MONROE, Mich. — Democrats have yet to solve what went wrong for them in Michigan in 2016, a party official in a key swing county says, raising alarm that President Trump is well-positioned to win the state again next year.
Michigan was the biggest surprise of the presidential election. Mr. Trump used the same Rust Belt appeal that he did in Wisconsin and Pennsylvania to win the state by fewer than 11,000 votes. It didn’t help Democrats that so many of their voters stayed home.
Mary Etta Kreklau, treasurer of the Monroe County Democratic Party, said she sees the same forces at work in her area, which swung 23 percentage points from backing President Obama in 2012 to backing Mr. Trump.
“They should be very alarmed, but I am not sure they are going to do anything about it,” she told The Washington Times.
The worries at the county level belie the Democratic National Committee’s confidence in what it described as an aggressive effort to win back Michigan after Mr. Trump put it in the Republican column for the first time since 1988.
In a coordinated effort, the DNC and the Michigan Democratic Party have put 45 organizers on the ground this summer, deployed a full-time director of black outreach and continued the statewide grassroots campaigns that they say contributed to Democratic wins in the 2018 midterm elections.
DNC Chairman Tom Perez told The Times that he had been huddling with party officials and local activists to ensure Democrats are prepared to take full advantage of sweeping changes to the state’s voting laws known as Prop 3, or “Promote the Vote.” He said the referendum could help the party reclaim Michigan.
“I spoke as recently as today with a number of key stakeholders across Michigan, and we’re working together with them to do a very aggressive voter engagement and education process so that people know the new rights that they have,” Mr. Perez said. “Republicans oppose this because they don’t want more people to vote. They do make it harder for people to vote.”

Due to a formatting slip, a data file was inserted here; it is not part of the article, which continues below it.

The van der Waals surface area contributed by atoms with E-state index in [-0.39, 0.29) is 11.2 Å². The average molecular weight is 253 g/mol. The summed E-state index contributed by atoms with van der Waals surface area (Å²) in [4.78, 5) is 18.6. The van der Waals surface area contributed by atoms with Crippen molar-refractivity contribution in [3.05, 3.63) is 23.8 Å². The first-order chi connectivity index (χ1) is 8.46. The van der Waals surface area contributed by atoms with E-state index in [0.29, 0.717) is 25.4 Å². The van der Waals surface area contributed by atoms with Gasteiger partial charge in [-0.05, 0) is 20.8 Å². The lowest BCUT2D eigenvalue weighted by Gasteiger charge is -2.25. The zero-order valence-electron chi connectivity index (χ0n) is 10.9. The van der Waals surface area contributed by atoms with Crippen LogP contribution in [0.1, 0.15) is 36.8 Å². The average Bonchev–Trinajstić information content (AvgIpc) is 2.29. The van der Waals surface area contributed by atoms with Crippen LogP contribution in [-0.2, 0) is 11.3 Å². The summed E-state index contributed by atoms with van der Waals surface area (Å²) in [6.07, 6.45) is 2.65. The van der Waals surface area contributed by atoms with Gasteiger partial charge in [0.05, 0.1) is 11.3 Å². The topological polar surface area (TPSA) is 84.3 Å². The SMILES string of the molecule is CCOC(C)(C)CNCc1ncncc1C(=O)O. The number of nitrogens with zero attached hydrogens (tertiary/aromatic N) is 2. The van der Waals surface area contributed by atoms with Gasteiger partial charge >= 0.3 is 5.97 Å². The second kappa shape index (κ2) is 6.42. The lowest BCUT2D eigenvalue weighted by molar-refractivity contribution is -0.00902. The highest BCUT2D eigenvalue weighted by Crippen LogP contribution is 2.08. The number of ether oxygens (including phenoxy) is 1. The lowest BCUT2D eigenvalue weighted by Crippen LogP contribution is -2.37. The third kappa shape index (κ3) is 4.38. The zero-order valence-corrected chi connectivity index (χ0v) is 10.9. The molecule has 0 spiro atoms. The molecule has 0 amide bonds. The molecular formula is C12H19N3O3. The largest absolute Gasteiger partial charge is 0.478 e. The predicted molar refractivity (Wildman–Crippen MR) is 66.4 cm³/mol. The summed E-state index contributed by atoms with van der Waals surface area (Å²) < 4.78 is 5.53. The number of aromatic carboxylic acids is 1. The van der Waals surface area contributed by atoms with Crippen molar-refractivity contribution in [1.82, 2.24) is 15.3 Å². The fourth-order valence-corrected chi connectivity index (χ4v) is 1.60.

The referendum passed with the support of 67% of voters last year and enshrined in the state constitution same-day voter registration, no-excuse absentee voting, straight-ticket voting and automatic voter registration.
The changes will get their first test in the presidential election next year. Democrats say easier access to the ballot box always works to their benefit.
“When you are talking 10,000 votes, everything and anything matters. Making voting simpler matters,” said Mo Elleithee, executive director of Georgetown University’s Institute of Politics and Public Service and a former DNC spokesman. “This is one of those things where Democrats believe the right thing morally also happens to be the right thing politically.”
Nina Turner, the national co-chairwoman of Sen. Bernard Sanders’ presidential campaign, said the changes could give Democrats an edge — unless they nominate a political stiff.
“You do always want to expand [voting access], but you still have to get them excited about what they are coming out to vote for,” Ms. Turner said. “So it is both of those things: not putting up hurdles and barriers for people to be able to vote, but also give them something to want to come out for.”